Children's Concerts at Clydach…
Children's Concerts at Clydach Vale. The annual concerts of the children's choir in connection with Soar (W C.) Church were held on Thursday and Sat- urday last, when performances of J. Frise's original musical sketch, "A Birthday Party" were given. The con- certs on past occasions have been so very successful that it was a matter of no surprise that there were crowded attend- ances on both occasions, The little oper- etta gave plenty of scope for a display of the talent available and no greater advan- tage could have been taken of it. The title role, that of "Grandmother," was in the able hands of Mrs. Sophie Beynon, who was giving the birthday party. The "bright, vivacious, and charming" grand- child was impersonated by Miss Bessie Thomas, the other characters being Miss V. Young (Mary); Masters W. T. Rees (Jack), Vivian James (Nervous Boy), Dd. William Hughes (Irishman). There were also the Peers, Pupil Teachers, and Flower Girls, the last-named certainly taking chief honours. The singing; of the young choir was very creditable indeed, a praise- worthy feature being the excellent enun- ciation. Mucfi pains had undoubtedly been taken to produce ihp work so very successfully, and the greatest praise is due to the unassuming and modest young conductor, Mr. Arthur James. The "Soar Magpie Troupe of Minstrels'' gave their valuable- assistance, and caused great amusement, the corner men, Messrs Ben James and Isaac Thomas being es- pecially good. The rendering of the "Little Fat Man by the latter caused roars of laughter. The solo singing; of Mrs, Beynon and Mr. David Pugh wa's also much appreciated. The accompaniments were played by the Soar Orchestral Society, led by Mr. David Thomas, with Mr. Huflh John James and Miss Maggie M. Thomas at thf. pigno. The secretarial duties were efficiently carried out by Mr, Harding Morris, Dr. E. Gabe-Jones and Mr. David Davies, M-E-, presided on Thurs- day and Saturday respectively.
I BORWICK'S I BAKING POWDER. Ili
- Luskin College Strike.
Luskin College Strike. Mid-Rhondda Trades Council's Protest. Executive Committee's State-4, ment. At a meeting of the Mid-Rhondda Trades and Labour Council on Thursday, the following resolution, moved by Mr. W. Job, Penygraig, and seconded by Mr. Noah Rees, checkweigher, Clydach Vale, was passed unanimouslyThat this Council, representing 10,000 workmen, protests most emphatically against the dismissal of Mr. Dennis Hird, the re- spected principal of Ruskin College, and that the various districts comprising; the South Wales Miners' Federation be asked to consider the advisability of withdraw- ing any students now in residence at the College holding scholarships from the Federation unless Mr. Hird be uncon- ditionally reinstated. We further believe the energy and intelligence of the, Execu- tive Council of Ruskin College would be better directed in strengthening the personnel of its tutorial staff than in dis- missing its most capable member." To the Editor of the Rhondda Leader." Raskin College, Oxford, April 2nd, 19C9. S) i-, I am instructed by the Executive Committee of Ruskin College to communi- cate to you the following statement ex- planatory of the reasons which have com- pelled them to accept the resignation by Mr. Hird of the Principalship, an action which has been confirmed by the Council. For some time past the Executive Com- mittee has been confronted with a serious and systematic failure of discipline in the College, and towards the end of last year a special committee was appointed, con- sisting, among, others', of Mr. Bowerman, M.P., and Mr. Albert Taylor, to enquire into its causes. After a long and careful inquiry, in the course of which evidence was taken from representative students as well as from members of the staff, it became clear that Mr. Hird was at variance on matters of general policy and adminstration with both the Executive and the House Committee, and that this was the main cause of the present dis- organisation. Under these circumstances the Execu- tive Committee had no alternative. There could be only one way of ending the situation that had been forced upon them. Accordingly they put the situation before Mr. Tlircl in the most friendly way, and, in view of the differences of opinion which could not be adjusted with self-respect on either side, Mr. Hird tendered his resig- nation, the Executive at the same time acknowledging the great services which Mr. Hird had rendered to the College in the past and offering him a pension on his retirement. It is quite untrue to say that the pre- sent Executive Committee are hostile to Mr. Hird's subjects—sociology, and logic. It is true that an alteration of the curri- culum was proposed in the direction indi- cated, but as a matter of fact it was not accepted' by the Committee. The curri- culum, which gives not only express but fuller recognition to sociology, was drawn up by two of the University representa- tives. The suggestion that this is the reason for Mr. Hird's retirement is so palpably absurd that it cannot be enter- tained for a moment by anyone who knows the real attitude of the University members on the Executive Committee and Council of the College. No members of the Council have been more jealous for the independence of the College or more opposed to any linking-up of Ruskin College with the University or to anything in the nature of a definite connection between the University and the College." The interpretation put upon the report of the Joint Committee of Oxford Univer- sity and the Workers' Education Association Committee is strangely wide of the mark. All that this Committee proposes is that one year's residence and course of study at Ruskin College should be accepted by the 11 University authorities as qualifying a student for admission to the course of study for the diploma in economics and political science, if he should desire to avail himself of the opportunity. It is a purely facultative proposal, and is in reality (as it is meant to be) a recog- nition of the teaching and subjects of teaching at Ruskin College. The Com- mittee also proposes; that any scholarship or exhibition given in connection with the Oxford tutorial classes should be tenable at Ruskin College. So little does its curriculum appear to "offend the sus- ceptibilities of the University." It is not very creditable to the good sense of the students that a perfectly friendly recognition of this kind should lend itself to the imputation qf any sinister motive. The truth seems rather to be that the present students havo developed a hostility to any education which is not dogmatic, to a degree and an extent that may, and in fact does, give the impression to the critics of the College that they are afraid of it. This is not the view of those University repre- sentatives who happen at the same time to be the Socialist (and almost the only Socialist) representatives on the Council. It may be of interest to mention that the members of the Executive Committee are Mr. Ri. Bell, M.P., Mr-. C. W. Bowerman. M.P., Mr. Shackleton, M.P., Mr. Albert Taylor, of the Amalgamated Society of Engineers, Mr. H. S. Leon, Sir William Markby, Professor Goud.y, Mr. Sidney Ball, Professor Lees Smith' and the ltey, A, J, Carlyle,—I am, yours truly, A. J. CARLYLE,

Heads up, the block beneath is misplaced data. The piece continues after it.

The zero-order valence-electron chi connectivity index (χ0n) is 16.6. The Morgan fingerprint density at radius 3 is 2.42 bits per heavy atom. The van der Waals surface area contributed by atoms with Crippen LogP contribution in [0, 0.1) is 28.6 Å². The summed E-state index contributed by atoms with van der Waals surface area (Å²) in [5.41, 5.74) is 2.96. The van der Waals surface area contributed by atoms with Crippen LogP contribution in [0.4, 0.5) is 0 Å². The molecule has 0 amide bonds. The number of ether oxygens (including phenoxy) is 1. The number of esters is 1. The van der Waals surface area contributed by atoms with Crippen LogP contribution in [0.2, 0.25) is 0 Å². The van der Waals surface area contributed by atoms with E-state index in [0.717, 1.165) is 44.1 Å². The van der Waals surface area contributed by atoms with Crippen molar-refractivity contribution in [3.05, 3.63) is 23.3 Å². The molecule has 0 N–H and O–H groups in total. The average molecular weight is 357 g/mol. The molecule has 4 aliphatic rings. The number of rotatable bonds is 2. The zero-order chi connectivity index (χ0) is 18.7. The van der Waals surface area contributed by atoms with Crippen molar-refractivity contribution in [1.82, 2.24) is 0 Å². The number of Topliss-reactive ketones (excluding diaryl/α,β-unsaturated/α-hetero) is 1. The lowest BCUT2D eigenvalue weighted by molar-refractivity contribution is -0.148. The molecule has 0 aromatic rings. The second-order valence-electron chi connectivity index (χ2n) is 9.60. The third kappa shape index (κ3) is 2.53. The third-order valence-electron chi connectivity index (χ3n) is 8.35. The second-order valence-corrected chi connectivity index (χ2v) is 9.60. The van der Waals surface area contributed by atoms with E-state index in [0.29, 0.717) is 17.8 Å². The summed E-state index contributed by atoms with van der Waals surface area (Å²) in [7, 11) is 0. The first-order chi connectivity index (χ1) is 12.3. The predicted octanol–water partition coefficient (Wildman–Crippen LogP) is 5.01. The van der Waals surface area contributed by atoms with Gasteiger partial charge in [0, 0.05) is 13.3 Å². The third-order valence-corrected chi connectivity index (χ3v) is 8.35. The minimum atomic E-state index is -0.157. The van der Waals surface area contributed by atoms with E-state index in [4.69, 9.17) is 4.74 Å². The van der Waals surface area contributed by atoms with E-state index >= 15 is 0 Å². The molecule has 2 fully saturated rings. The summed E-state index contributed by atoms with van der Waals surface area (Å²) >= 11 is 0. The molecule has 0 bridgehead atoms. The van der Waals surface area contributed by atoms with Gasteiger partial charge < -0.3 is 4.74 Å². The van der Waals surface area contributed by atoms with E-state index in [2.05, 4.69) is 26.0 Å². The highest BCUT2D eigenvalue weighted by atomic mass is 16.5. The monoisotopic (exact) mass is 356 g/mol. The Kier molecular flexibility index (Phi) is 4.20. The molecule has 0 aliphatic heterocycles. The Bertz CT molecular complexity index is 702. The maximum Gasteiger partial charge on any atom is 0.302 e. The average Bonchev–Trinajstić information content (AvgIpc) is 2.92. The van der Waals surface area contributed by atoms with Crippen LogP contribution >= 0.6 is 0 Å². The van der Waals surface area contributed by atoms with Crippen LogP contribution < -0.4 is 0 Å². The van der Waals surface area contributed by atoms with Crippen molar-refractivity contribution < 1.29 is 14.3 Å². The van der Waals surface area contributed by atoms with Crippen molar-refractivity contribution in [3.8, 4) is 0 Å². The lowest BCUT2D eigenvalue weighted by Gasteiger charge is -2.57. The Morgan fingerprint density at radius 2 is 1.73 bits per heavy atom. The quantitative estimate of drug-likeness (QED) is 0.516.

Hon. Sec. of the Executive Committee. Of all who. strove our ills to ease, Older or newer, Than Galen and Hippoprateg, Who warred with every dire disease, There's none, I'm sure, Whose honoured name will live as late As that of him who found Woods' Peppermint Cure.